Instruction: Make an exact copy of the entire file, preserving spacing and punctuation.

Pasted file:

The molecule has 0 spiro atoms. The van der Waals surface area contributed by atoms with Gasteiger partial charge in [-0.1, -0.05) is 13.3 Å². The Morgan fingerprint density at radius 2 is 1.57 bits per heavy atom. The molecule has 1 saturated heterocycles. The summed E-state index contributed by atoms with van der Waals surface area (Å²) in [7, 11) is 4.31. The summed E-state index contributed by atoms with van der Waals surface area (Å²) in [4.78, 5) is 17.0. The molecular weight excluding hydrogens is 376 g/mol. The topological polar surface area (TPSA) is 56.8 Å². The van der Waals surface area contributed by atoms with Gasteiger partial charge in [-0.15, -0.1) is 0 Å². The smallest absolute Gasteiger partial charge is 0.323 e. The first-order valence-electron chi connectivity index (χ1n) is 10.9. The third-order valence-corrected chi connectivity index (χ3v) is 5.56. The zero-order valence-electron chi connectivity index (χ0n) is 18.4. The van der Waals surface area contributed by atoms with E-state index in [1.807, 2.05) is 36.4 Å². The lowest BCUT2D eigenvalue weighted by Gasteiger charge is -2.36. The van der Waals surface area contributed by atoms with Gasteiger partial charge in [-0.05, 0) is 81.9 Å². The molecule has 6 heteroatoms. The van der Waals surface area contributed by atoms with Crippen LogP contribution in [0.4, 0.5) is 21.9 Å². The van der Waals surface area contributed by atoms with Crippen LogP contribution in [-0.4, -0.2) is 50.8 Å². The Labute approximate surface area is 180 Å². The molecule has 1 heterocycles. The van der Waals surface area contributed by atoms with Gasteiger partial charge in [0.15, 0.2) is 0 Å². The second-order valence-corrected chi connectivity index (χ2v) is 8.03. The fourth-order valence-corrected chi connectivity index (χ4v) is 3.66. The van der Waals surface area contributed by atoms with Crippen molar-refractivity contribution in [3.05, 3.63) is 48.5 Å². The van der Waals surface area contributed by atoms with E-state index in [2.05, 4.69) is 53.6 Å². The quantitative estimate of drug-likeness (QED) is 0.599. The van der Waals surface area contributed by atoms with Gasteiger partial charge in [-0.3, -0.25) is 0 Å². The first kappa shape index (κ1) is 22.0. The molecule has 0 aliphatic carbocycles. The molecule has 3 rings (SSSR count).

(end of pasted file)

The molecule has 0 spiro atoms. The van der Waals surface area contributed by atoms with Gasteiger partial charge in [-0.1, -0.05) is 13.3 Å². The Morgan fingerprint density at radius 2 is 1.57 bits per heavy atom. The molecule has 1 saturated heterocycles. The summed E-state index contributed by atoms with van der Waals surface area (Å²) in [7, 11) is 4.31. The summed E-state index contributed by atoms with van der Waals surface area (Å²) in [4.78, 5) is 17.0. The molecular weight excluding hydrogens is 376 g/mol. The topological polar surface area (TPSA) is 56.8 Å². The van der Waals surface area contributed by atoms with Gasteiger partial charge in [-0.15, -0.1) is 0 Å². The smallest absolute Gasteiger partial charge is 0.323 e. The first-order valence-electron chi connectivity index (χ1n) is 10.9. The third-order valence-corrected chi connectivity index (χ3v) is 5.56. The zero-order valence-electron chi connectivity index (χ0n) is 18.4. The van der Waals surface area contributed by atoms with E-state index in [1.807, 2.05) is 36.4 Å². The lowest BCUT2D eigenvalue weighted by Gasteiger charge is -2.36. The van der Waals surface area contributed by atoms with Gasteiger partial charge in [-0.05, 0) is 81.9 Å². The molecule has 6 heteroatoms. The van der Waals surface area contributed by atoms with Crippen LogP contribution in [0.4, 0.5) is 21.9 Å². The van der Waals surface area contributed by atoms with Crippen LogP contribution in [-0.4, -0.2) is 50.8 Å². The Labute approximate surface area is 180 Å². The molecule has 1 heterocycles. The van der Waals surface area contributed by atoms with Gasteiger partial charge in [0.15, 0.2) is 0 Å². The second-order valence-corrected chi connectivity index (χ2v) is 8.03. The fourth-order valence-corrected chi connectivity index (χ4v) is 3.66. The van der Waals surface area contributed by atoms with Crippen molar-refractivity contribution in [3.05, 3.63) is 48.5 Å². The van der Waals surface area contributed by atoms with E-state index in [2.05, 4.69) is 53.6 Å². The quantitative estimate of drug-likeness (QED) is 0.599. The van der Waals surface area contributed by atoms with Gasteiger partial charge in [-0.3, -0.25) is 0 Å². The first kappa shape index (κ1) is 22.0. The molecule has 0 aliphatic carbocycles. The molecule has 3 rings (SSSR count).